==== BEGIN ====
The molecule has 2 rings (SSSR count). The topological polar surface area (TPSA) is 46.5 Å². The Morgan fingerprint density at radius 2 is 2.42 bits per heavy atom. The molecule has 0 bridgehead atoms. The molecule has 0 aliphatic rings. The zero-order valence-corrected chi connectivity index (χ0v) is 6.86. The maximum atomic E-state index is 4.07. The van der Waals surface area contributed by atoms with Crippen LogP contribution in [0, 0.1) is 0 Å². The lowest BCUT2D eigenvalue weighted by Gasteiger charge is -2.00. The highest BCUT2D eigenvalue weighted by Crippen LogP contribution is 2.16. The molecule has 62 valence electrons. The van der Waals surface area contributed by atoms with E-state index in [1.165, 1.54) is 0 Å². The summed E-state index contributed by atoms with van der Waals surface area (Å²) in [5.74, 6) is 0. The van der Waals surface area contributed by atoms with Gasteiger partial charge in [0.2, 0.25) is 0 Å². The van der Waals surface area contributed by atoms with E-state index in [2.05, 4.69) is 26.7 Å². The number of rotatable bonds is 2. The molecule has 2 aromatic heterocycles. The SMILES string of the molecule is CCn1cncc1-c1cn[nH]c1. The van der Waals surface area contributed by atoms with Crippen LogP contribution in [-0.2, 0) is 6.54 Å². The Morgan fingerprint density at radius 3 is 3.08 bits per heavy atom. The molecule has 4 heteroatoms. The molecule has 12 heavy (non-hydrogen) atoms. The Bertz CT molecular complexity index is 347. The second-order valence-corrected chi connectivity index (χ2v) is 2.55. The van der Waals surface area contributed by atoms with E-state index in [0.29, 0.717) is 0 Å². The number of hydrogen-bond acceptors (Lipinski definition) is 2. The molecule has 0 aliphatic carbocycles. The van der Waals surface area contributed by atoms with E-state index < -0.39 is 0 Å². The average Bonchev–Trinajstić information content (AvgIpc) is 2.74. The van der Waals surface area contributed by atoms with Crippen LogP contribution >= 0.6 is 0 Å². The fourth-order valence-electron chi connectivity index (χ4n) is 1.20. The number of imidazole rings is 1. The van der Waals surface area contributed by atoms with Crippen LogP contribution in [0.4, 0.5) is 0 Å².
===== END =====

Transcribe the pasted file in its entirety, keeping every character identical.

The molecule has 2 rings (SSSR count). The topological polar surface area (TPSA) is 46.5 Å². The Morgan fingerprint density at radius 2 is 2.42 bits per heavy atom. The molecule has 0 bridgehead atoms. The molecule has 0 aliphatic rings. The zero-order valence-corrected chi connectivity index (χ0v) is 6.86. The maximum atomic E-state index is 4.07. The van der Waals surface area contributed by atoms with Crippen LogP contribution in [0, 0.1) is 0 Å². The lowest BCUT2D eigenvalue weighted by Gasteiger charge is -2.00. The highest BCUT2D eigenvalue weighted by Crippen LogP contribution is 2.16. The molecule has 62 valence electrons. The van der Waals surface area contributed by atoms with E-state index in [1.165, 1.54) is 0 Å². The summed E-state index contributed by atoms with van der Waals surface area (Å²) in [5.74, 6) is 0. The van der Waals surface area contributed by atoms with Gasteiger partial charge in [0.2, 0.25) is 0 Å². The van der Waals surface area contributed by atoms with E-state index in [2.05, 4.69) is 26.7 Å². The number of rotatable bonds is 2. The molecule has 2 aromatic heterocycles. The SMILES string of the molecule is CCn1cncc1-c1cn[nH]c1. The van der Waals surface area contributed by atoms with Crippen LogP contribution in [-0.2, 0) is 6.54 Å². The Morgan fingerprint density at radius 3 is 3.08 bits per heavy atom. The molecule has 4 heteroatoms. The molecule has 12 heavy (non-hydrogen) atoms. The Bertz CT molecular complexity index is 347. The second-order valence-corrected chi connectivity index (χ2v) is 2.55. The van der Waals surface area contributed by atoms with E-state index in [0.29, 0.717) is 0 Å². The number of hydrogen-bond acceptors (Lipinski definition) is 2. The molecule has 0 aliphatic carbocycles. The van der Waals surface area contributed by atoms with E-state index < -0.39 is 0 Å². The average Bonchev–Trinajstić information content (AvgIpc) is 2.74. The van der Waals surface area contributed by atoms with Crippen LogP contribution >= 0.6 is 0 Å². The fourth-order valence-electron chi connectivity index (χ4n) is 1.20. The number of imidazole rings is 1. The van der Waals surface area contributed by atoms with Crippen LogP contribution in [0.4, 0.5) is 0 Å².